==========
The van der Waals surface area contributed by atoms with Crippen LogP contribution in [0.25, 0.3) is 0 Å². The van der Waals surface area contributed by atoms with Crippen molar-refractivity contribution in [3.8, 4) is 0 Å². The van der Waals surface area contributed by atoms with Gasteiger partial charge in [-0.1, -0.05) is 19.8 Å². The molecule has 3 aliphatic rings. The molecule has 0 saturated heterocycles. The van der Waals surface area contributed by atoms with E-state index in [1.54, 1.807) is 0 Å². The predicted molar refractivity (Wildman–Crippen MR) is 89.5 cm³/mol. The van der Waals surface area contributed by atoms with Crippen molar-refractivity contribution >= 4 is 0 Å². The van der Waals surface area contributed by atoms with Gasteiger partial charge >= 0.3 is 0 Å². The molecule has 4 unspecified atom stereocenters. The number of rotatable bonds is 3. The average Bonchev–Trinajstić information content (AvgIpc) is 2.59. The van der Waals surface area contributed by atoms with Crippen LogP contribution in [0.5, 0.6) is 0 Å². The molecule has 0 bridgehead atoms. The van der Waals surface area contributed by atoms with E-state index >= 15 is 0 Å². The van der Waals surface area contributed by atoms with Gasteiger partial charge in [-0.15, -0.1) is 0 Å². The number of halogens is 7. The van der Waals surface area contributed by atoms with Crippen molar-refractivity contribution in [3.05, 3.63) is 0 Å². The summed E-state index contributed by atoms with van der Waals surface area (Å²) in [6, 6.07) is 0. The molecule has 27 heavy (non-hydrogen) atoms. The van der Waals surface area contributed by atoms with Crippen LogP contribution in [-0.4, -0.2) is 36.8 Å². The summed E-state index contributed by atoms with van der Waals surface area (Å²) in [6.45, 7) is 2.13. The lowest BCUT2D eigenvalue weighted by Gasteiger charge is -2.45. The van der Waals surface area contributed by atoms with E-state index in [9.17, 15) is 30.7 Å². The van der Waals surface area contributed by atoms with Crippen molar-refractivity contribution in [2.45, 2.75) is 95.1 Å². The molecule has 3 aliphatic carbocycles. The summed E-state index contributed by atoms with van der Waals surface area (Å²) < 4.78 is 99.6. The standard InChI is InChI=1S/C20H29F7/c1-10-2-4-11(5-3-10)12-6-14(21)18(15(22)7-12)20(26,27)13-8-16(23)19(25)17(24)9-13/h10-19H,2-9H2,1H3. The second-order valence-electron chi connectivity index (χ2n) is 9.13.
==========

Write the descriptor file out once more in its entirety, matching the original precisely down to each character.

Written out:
The van der Waals surface area contributed by atoms with Crippen LogP contribution in [0.25, 0.3) is 0 Å². The van der Waals surface area contributed by atoms with Crippen molar-refractivity contribution in [3.8, 4) is 0 Å². The van der Waals surface area contributed by atoms with Gasteiger partial charge in [-0.1, -0.05) is 19.8 Å². The molecule has 3 aliphatic rings. The molecule has 0 saturated heterocycles. The van der Waals surface area contributed by atoms with E-state index in [1.54, 1.807) is 0 Å². The predicted molar refractivity (Wildman–Crippen MR) is 89.5 cm³/mol. The van der Waals surface area contributed by atoms with Crippen molar-refractivity contribution >= 4 is 0 Å². The van der Waals surface area contributed by atoms with Gasteiger partial charge >= 0.3 is 0 Å². The molecule has 4 unspecified atom stereocenters. The number of rotatable bonds is 3. The average Bonchev–Trinajstić information content (AvgIpc) is 2.59. The van der Waals surface area contributed by atoms with Crippen LogP contribution in [0.5, 0.6) is 0 Å². The molecule has 0 bridgehead atoms. The van der Waals surface area contributed by atoms with E-state index >= 15 is 0 Å². The van der Waals surface area contributed by atoms with Gasteiger partial charge in [-0.15, -0.1) is 0 Å². The number of halogens is 7. The van der Waals surface area contributed by atoms with Crippen molar-refractivity contribution in [3.05, 3.63) is 0 Å². The summed E-state index contributed by atoms with van der Waals surface area (Å²) in [6, 6.07) is 0. The molecule has 27 heavy (non-hydrogen) atoms. The van der Waals surface area contributed by atoms with Crippen LogP contribution in [-0.4, -0.2) is 36.8 Å². The summed E-state index contributed by atoms with van der Waals surface area (Å²) in [6.45, 7) is 2.13. The lowest BCUT2D eigenvalue weighted by Gasteiger charge is -2.45. The van der Waals surface area contributed by atoms with E-state index in [9.17, 15) is 30.7 Å². The van der Waals surface area contributed by atoms with Crippen molar-refractivity contribution in [2.45, 2.75) is 95.1 Å². The molecule has 3 aliphatic carbocycles. The summed E-state index contributed by atoms with van der Waals surface area (Å²) < 4.78 is 99.6. The standard InChI is InChI=1S/C20H29F7/c1-10-2-4-11(5-3-10)12-6-14(21)18(15(22)7-12)20(26,27)13-8-16(23)19(25)17(24)9-13/h10-19H,2-9H2,1H3. The second-order valence-electron chi connectivity index (χ2n) is 9.13.